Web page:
I began the anti-inflammation (Larsen) protocol described in the September 2001 issue of The AFIB Report on August 4th. I found it somewhat hard to completely eliminate all wheat and dairy products (except for butter), but eventually managed to do so once my wife found a great recipe for cookies made with quinoa flour! I now believe this was a very important first step. I also moderated my exercise program and increased my protein intake as per the blood type O diet. I had no problems taking the Moducare capsules on an empty stomach, but found the curcumin/bromelain combination to be quite irritating to the stomach so I switched to taking them with meals. I had originally included the herb Boswellia in my program, but found it gave me a headache so I discontinued it after 2 days.

Throughout the protocol I measured my pulse rate, number of ectopic beats over a 5-minute period, heart rate variability, and autonomic nervous system balance daily using a fingertip pulse monitor and software program (FreezeFra mer) developed by the HeartMath Institute in California. I won't go into the details of the procedure at this time, but will cover it in detail in a future issue of The AFIB Report. Suffice it to say that on August 3rd I counted 15 ectopic beats (over 5 minutes) and my maximum power spectrum value was 156 milliseconds squared/Hertz � normal is about 8 to 30. So in other words, my heart's performance was rather chaotic.

A month later on September 3rd things had changed quite remarkably. I recorded no ectopic beats and the maximum power spectrum value had decreased to 12. I also felt great, but the balance between the sympathetic (adrenergic) and parasympathetic branches was still a bit unusual.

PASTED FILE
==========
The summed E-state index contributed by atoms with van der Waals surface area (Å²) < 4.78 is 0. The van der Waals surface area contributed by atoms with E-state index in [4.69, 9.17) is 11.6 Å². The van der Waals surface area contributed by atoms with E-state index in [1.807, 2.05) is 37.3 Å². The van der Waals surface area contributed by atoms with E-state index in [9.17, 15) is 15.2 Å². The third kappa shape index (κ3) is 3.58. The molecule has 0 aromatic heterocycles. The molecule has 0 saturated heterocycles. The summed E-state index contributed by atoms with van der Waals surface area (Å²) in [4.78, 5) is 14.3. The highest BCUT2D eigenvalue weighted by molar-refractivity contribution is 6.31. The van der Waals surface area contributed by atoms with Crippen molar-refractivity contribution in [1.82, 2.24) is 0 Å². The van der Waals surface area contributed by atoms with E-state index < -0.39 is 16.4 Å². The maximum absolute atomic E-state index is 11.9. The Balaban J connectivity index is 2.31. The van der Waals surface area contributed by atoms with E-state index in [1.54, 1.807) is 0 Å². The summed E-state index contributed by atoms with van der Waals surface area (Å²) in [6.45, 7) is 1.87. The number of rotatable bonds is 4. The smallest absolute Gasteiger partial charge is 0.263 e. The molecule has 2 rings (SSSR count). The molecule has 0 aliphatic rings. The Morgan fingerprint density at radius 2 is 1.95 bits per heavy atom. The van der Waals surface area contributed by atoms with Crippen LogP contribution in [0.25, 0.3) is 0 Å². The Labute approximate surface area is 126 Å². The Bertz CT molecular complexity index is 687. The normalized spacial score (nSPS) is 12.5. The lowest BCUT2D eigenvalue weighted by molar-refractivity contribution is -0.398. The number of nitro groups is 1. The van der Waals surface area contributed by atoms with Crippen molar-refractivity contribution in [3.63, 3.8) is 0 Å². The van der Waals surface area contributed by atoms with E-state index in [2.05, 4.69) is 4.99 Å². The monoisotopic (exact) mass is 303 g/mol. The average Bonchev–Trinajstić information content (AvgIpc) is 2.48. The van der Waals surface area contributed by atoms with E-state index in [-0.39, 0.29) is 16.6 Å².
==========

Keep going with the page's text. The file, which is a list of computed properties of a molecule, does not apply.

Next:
On September 19th I reduced my Moducare intake to one capsule three times a day instead of the two capsules three times a day I had been on since I began the protocol. Coincidence or not, I don't know, but early in the morning on September 21st I experienced my first LAF episode in 2 months. All veteran afibbers will know what a huge disappointment that was! I carried on with the protocol continuing to take three Moducare capsules a day, but reducing the curcumin/bromelain intake to just once a day (at lunch).

It is now 5 weeks since my last episode and I am feeling extremely well. I am regularly clocking zero ectopic beats, my maximum power spectrum value is around 28 � within the normal range � and my autonomic nervous system balance is perfectly normal. As the saying goes, a picture is worth a thousand words, so to illustrate my progress I have included the tracings of my August 3rd test and those of today (October 24th) in the attached Appendix A. I am sure you will notice the difference. My plan now is to continue with the modified anti-inflammation program until I have gone 3 months without an episode and then re-evaluate the situation.

Please, if you try the protocol, let me know how you make out.

Appendix A


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  6. Moran, John P., et al. Plasma ascorbic acid concentrations relate inversely to blood pressure in human subjects. American Journal of Clinical Nutrition, Vol. 57, March 1993, pp. 213-17
  7. Johnston, Carol S., et al. Vitamin C elevates red blood cell glutathione in healthy adults. American Journal of Clinical Nutrition, Vol. 58, August 1993, pp. 103-05
  8. Kagan, Valerian E., et al. Recycling of vitamin E in human low density lipoproteins. Journal of Lipid Research, Vol. 33, March 1992, pp. 385-97
  9. Kontush, Anatol. et al. Antioxidant and prooxidant activity of alpha-tocopherol in human plasma and low density lipoprotein. Journal of Lipid Research, Vol. 37, No. 7, July 1996, pp. 1436-48
  10. Weber, Christian, et al. Increased adhesiveness of isolated monocytes to endothelium is prevented by vitamin C intake in smokers. Circulation, Vol. 93, No. 8, April 15, 1996, pp. 1488-92
  11. Lehr, Hans-Anton, et al. Protection from oxidized LDL-induced leukocyte adhesion to microvascular and macrovascular endothelium in vivo by vitamin C but not by vitamin E. Circulation, Vol. 91, No. 5, March 1, 1995, pp. 1525-32
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  16. Tomoda, Haruo, et al. Possible prevention of post-angioplasty restenosis by ascorbic acid. American Journal of Cardiology, Vol. 78, No. 11, December 1, 1996, pp. 1284-86
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  22. Cheraskin, E. Are there merits in sustained-release preparations? Journal of Orthomolecular Medicine, Vol. 16, No. 1, First Quarter 2001, pp. 49-51